Henry I

Henry I


Reading Abbey Ruins

HENRY I  at Reading Abbey Ruins


Henry I

“a stand-out exemplar for other locally-rooted companies wishing to make drama that speaks compellingly to their audiences”


When Game of Thrones and other big budget spectaculars grab the headlines and audiences, how can 900 year old stories be brought to the stage in a way that will speak to modern audiences? This is the challenge with which Reading based company Rabble have been engaged since their founding in 2012.

This latest production is their biggest yet. Based on a show that premiered in 2016, it follows the life of King Henry I of England from the moment his father William the Conqueror died in 1087, to his own death 48 years later. This is raw and visceral theatre. The writing is not cod historical but vivid and gripping.

Eleventh century lives were short and men’s war-making was brutal. But this play is also feminist to its core, placing women at its heart, both in casting women actors in male roles and in depicting the pivotal roles women played in the story.

Rabble’s vision is also community-based and often site specific. Over 500 members of the local community were involved in bringing this epic to the stage. It sits in a sequence of linked history plays the company have developed. They appear amongst the professionals in the show and continue to be involved in workshops around the play which tours to Winchester and the Actor’s Church in London after its Reading run. In Reading it is performed in the ruins of the great abbey Henry I built to expiate his memory, and where he lies buried. There’s a further frisson. The final scene is performed on the very spot where the events depicted occurred.

Beth Flintoff’s Henry I uses a rich variety of story-telling techniques to bring a great swathe of history to dazzling life. Characters speak directly to their audience about their future. Climactic crowd scenes play out in slow motion with compelling lighting effects by designer Michael Brenkley. Many of the costumes by Sarah Jane Booth are a lush riot of satin and velvet and her spare set suits the full-on and physical drama to a tee.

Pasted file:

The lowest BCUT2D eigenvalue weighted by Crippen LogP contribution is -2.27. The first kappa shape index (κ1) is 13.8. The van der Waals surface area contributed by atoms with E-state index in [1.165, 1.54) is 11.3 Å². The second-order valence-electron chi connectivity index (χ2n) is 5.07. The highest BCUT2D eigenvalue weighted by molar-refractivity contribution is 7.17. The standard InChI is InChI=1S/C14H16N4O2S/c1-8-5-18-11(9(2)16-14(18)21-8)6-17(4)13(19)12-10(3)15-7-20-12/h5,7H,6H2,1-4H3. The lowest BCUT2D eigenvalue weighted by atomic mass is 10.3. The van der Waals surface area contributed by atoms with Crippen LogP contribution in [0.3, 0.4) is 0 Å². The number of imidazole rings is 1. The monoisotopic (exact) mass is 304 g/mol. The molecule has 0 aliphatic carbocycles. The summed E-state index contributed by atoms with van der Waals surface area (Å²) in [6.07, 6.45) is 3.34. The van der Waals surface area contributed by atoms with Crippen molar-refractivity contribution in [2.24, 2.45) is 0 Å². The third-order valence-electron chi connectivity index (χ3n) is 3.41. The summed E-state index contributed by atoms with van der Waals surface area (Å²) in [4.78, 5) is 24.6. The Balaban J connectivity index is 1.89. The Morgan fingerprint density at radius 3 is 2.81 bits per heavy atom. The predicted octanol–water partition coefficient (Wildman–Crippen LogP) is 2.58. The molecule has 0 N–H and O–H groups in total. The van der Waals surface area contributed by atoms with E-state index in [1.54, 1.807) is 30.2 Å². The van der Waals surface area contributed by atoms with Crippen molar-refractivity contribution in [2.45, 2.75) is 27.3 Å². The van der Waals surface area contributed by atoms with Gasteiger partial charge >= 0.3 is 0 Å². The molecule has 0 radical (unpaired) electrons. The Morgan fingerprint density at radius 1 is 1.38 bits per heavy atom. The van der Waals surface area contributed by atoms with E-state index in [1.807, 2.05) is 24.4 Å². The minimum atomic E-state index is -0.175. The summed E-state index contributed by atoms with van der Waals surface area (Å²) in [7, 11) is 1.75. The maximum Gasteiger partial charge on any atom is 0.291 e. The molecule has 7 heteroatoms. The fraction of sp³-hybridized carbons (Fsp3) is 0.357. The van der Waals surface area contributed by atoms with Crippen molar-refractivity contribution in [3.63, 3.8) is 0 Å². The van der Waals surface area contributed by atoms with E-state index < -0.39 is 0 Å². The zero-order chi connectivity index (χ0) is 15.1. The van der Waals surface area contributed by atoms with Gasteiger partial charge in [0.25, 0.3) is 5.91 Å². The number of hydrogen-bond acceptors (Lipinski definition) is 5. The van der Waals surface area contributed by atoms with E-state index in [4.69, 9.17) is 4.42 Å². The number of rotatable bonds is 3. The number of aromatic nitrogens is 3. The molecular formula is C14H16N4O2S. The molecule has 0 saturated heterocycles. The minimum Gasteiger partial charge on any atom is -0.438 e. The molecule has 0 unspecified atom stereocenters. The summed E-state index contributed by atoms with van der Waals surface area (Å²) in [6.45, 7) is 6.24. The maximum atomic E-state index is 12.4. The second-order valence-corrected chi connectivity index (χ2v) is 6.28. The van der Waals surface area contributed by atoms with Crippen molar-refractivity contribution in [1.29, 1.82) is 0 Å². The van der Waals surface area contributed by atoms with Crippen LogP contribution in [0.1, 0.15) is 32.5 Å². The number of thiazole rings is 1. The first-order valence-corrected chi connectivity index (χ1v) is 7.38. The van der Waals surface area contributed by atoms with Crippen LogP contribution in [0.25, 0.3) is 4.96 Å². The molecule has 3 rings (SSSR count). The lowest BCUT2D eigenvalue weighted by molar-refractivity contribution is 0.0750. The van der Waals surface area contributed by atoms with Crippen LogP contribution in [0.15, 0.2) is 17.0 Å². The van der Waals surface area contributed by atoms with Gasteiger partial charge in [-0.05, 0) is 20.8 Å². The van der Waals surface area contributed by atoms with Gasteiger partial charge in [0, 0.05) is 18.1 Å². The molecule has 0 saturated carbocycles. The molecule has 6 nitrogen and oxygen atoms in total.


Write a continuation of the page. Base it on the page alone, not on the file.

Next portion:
Amongst an outstanding cast, Toby W Davies is excellent as Henry I. Whilst some other characters occasionally veer close to parody, he gives a compellingly real performance of vulnerability and struggle amongst all the rabble-rousing. Georgie Fellows is his queen and Mabel. Like the exceptional Amy Conachan (Adela Countess of Blois), she gives a blisteringly feisty performance of a woman at the heart of the action.

Greg Barnett is a wonderful embodiment of lip-smacking evil as Robert de Belleme. Mark Middleton is a peevishly inadequate brother to Henry and has some moments of fine comedy. Gabrielle Sheppard cuts a swaggering dash as William Rufus and William Atheling. Anjelica Serra gives an equally energetic and compelling performance in this high octane show that delighted the first night crowd. Joseph Black has huge stage presence as Bishop Roger and Conran.

Many other performers give wonderfully energetic and committed performances in this brilliant show which is a warmly recommended triumph for Rabble. It is also a stand-out exemplar for other locally-rooted companies wishing to make drama that speaks compellingly to their audiences. Congratulations to Director Hal Chambers for bringing this production to such electrifying life.



Reviewed on 15th June 2023

by David Woodward

Photography by Alex Brenner


Further dates:

12th – 15th July 2023
Winchester Great Hall, Winchester

20th – 22nd July 2023
St Paul’s Church, Covent Garden, London




Previously reviewed by David:


Hedda Gabler | ★★★★★ | Reading Rep Theatre | February 2023
Cybil Service | ★★★★ | VAULT Festival 2023 | January 2023
Barefoot in the Park | ★★★★ | The Mill at Sonning | July 2022
Spike | ★★★★ | Watermill Theatre Newbury | January 2022
Dorian | ★★★★ | Reading Rep Theatre | October 2021


Click here to read all our latest reviews